Brutal Q2 for Deutsche Telekom
Group revenues of €14.48 billion (US$20.6 billion) were down 6.8 percent compared with a year ago, while net profit fell 26.7 percent to €348 million ($495 million).
Even without T-Mobile USA, regarded as a discontinued operation since its sale was agreed, revenues were down 3.3 percent year-on-year to €10.97 billion ($15.6 billion) as sales declined across Europe, where DT operates in 14 markets (including Germany). (See AT&T to Buy T-Mobile USA for $39B.)
Poland was the only one of its significant markets to report revenue growth and even then that was by just 0.4 percent to €453 million ($644 million). Despite the numbers, DT's management believes it is seeing improving trends across Central and Eastern Europe, where it has 10.93 million fixed-line customers (including 4.5 million broadband users) and 59.5 million mobile customers.
In the carrier's domestic market, where it has 24 million fixed and 34.5 million mobile customers, revenues fell 3.4 percent to €6 billion ($8.5 billion), partly due to the impact of reduced mobile termination charges. DT noted that it now has 1.3 million customers for its IPTV service, called Entertain, and that mobile Internet service revenues increased by more than 30 percent to €409 million ($582 million). Of its 24 million domestic fixed-line customers, more than half (12.15 million) have broadband connections. Of those broadband customers, 454,000 are connected to the VDSL service enabled by its fiber-to-the-curb rollout.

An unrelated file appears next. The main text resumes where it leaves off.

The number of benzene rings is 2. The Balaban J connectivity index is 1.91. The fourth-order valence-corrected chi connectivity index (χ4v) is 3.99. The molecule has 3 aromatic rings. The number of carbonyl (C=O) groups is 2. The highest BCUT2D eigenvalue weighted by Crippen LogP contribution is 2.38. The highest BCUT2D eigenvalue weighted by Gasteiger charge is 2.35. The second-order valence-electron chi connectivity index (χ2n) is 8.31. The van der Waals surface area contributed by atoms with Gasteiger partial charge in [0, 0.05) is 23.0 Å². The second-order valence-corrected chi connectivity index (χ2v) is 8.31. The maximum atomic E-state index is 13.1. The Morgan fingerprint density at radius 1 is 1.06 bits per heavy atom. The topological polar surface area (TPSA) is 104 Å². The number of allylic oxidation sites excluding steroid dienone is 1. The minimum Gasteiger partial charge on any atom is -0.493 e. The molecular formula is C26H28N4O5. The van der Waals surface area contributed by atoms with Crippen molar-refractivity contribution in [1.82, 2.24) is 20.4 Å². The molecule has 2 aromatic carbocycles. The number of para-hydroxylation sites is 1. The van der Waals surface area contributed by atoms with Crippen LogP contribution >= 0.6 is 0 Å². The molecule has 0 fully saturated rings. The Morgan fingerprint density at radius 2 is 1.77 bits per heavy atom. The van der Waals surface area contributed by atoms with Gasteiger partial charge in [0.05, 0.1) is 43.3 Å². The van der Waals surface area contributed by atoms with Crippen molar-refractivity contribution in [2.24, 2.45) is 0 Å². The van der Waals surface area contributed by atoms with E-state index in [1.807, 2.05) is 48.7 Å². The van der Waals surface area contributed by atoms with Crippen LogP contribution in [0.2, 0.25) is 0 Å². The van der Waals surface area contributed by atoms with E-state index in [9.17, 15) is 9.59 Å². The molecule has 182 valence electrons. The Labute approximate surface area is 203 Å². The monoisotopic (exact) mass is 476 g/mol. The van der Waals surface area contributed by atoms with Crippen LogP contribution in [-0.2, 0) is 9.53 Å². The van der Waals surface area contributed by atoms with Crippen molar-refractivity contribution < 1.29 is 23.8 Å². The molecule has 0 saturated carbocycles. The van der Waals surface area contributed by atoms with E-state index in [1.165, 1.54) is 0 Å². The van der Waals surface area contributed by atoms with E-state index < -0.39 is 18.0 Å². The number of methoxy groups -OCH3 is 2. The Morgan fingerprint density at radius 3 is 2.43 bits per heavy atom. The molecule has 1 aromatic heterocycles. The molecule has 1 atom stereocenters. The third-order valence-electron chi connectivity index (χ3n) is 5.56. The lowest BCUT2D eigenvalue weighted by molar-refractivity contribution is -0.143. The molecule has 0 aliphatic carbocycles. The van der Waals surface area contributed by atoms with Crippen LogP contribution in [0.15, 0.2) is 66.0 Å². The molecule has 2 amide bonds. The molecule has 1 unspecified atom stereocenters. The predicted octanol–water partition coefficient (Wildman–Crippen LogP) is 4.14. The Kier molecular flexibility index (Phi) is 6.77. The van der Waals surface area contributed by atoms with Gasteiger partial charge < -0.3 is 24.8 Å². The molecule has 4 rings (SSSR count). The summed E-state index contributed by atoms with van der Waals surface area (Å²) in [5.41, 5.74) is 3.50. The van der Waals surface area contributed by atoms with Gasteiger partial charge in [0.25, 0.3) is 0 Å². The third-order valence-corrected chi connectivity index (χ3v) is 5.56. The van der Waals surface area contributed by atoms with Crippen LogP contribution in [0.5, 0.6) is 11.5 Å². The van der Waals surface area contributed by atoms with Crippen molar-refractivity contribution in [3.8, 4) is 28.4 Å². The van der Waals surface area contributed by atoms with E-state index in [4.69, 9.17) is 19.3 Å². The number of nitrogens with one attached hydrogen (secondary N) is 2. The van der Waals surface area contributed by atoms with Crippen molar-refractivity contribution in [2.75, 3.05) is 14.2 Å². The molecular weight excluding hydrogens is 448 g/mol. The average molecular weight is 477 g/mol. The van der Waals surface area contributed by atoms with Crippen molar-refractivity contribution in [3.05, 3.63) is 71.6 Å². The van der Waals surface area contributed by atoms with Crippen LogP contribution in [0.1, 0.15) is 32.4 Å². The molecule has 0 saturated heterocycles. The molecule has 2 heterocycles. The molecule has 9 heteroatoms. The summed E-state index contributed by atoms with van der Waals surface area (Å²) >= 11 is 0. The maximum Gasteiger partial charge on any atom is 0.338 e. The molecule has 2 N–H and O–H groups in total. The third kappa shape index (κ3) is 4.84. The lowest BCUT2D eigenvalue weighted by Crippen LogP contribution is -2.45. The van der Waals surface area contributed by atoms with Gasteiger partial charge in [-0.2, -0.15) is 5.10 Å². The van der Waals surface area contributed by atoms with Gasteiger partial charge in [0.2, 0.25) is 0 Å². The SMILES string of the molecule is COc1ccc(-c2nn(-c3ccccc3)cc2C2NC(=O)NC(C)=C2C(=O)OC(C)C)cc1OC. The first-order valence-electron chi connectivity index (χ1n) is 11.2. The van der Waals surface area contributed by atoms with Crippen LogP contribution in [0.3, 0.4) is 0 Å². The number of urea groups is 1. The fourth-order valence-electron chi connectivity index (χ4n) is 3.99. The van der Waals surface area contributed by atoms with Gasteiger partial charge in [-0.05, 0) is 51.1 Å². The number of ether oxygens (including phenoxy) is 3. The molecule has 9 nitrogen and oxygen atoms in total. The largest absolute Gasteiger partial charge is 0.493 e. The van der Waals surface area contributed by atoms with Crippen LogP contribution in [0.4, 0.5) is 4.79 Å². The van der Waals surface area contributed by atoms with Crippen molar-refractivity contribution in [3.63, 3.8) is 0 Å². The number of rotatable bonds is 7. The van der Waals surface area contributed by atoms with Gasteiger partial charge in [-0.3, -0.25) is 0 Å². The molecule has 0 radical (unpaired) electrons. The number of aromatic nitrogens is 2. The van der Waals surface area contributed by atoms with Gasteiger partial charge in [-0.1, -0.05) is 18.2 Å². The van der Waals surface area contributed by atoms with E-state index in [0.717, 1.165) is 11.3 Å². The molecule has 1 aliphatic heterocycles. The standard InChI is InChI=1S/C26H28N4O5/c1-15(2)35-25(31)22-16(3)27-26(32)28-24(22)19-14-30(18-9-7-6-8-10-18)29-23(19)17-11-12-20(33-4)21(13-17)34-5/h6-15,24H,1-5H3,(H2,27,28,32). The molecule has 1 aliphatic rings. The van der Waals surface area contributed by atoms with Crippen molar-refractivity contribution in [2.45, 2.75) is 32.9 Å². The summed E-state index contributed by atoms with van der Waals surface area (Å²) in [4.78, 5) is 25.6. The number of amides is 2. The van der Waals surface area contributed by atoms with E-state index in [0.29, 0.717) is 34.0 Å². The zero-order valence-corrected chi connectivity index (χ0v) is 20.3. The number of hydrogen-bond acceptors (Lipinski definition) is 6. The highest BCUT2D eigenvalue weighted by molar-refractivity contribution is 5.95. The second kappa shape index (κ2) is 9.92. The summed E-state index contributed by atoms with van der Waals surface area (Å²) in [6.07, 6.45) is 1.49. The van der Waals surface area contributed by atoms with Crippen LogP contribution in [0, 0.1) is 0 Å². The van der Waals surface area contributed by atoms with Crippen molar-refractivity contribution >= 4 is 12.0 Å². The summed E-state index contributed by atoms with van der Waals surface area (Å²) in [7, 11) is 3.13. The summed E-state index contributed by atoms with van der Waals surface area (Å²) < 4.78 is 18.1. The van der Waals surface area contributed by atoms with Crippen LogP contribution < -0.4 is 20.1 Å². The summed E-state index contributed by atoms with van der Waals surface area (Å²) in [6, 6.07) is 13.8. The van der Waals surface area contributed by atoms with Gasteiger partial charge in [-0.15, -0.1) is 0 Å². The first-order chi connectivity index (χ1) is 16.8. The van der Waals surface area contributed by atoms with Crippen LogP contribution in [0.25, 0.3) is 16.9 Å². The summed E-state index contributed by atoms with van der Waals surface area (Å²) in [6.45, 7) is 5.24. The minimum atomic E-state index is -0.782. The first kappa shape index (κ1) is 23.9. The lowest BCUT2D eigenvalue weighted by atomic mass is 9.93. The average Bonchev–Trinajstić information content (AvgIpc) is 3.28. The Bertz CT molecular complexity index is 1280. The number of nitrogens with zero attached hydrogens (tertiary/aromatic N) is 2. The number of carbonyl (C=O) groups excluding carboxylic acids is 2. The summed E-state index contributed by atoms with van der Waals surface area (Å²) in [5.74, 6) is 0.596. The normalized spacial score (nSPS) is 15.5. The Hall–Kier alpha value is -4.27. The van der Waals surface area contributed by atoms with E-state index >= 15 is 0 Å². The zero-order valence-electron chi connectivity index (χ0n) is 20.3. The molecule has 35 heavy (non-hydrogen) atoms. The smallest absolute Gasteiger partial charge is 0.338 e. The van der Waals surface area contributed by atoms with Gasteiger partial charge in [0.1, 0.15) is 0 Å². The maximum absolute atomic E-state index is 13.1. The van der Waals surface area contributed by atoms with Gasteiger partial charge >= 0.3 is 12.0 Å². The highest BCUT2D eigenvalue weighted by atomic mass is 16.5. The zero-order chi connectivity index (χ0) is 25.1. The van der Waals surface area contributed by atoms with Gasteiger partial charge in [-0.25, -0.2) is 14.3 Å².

The notable growth business within the DT group was T-Systems International GmbH , which reported a 1.5 percent increase in revenues to €2.3 billion ($3.3 million) and continued to sign new deals. DT has high hopes for T-Systems in the cloud services market. (See DT's Cloudy Silver Lining.)
T-Mobile US Inc. 's revenues fell by 16.2 percent to €3.51 billion, though this decline was accentuated by shifts in the dollar-to-euro exchange rate. In dollars, revenues fell 5.1 percent to $5.05 billion.
T-Mobile USA has 33.59 million customers, 50,000 fewer than in the previous quarter, but it lost 281,000 valuable contract customers during the three months to the end of June and gained 231,000 pre-paid users. It now has 25.78 million contract customers compared with 26.75 million a year ago, while its pre-paid user base has risen to 7.8 million from 6.87 million a year ago.
Despite the ongoing pressures on its business, DT has been cutting costs to make itself more efficient -- it now has 205,761 employees compared with 213,515 a year ago -- and is working towards a more efficient operational model from a networks and Service Provider Information Technology (SPIT) perspective. (See Euronews: Deutsche Telekom Wields the Axe, Mgmt World: DT Bridges the Chasm and DT & FT Deepen Ties.)
And it still believes it's on course to meet its full-year earnings targets. The carrier's share price gained nearly 1.4 percent to €10.40 in morning trading on Germany's Xetra stock exchange.
DT isn't the only European carrier feeling the pinch these days, as many of its peers around the continent are finding the going tough in their domestic markets and European satellite operations. (See Glimmers of Hope for PT, KPN Reports Q2, Belgacom Reports H1 and BT Reports Fiscal Q1.
— Ray Le Maistre, International Managing Editor, Light Reading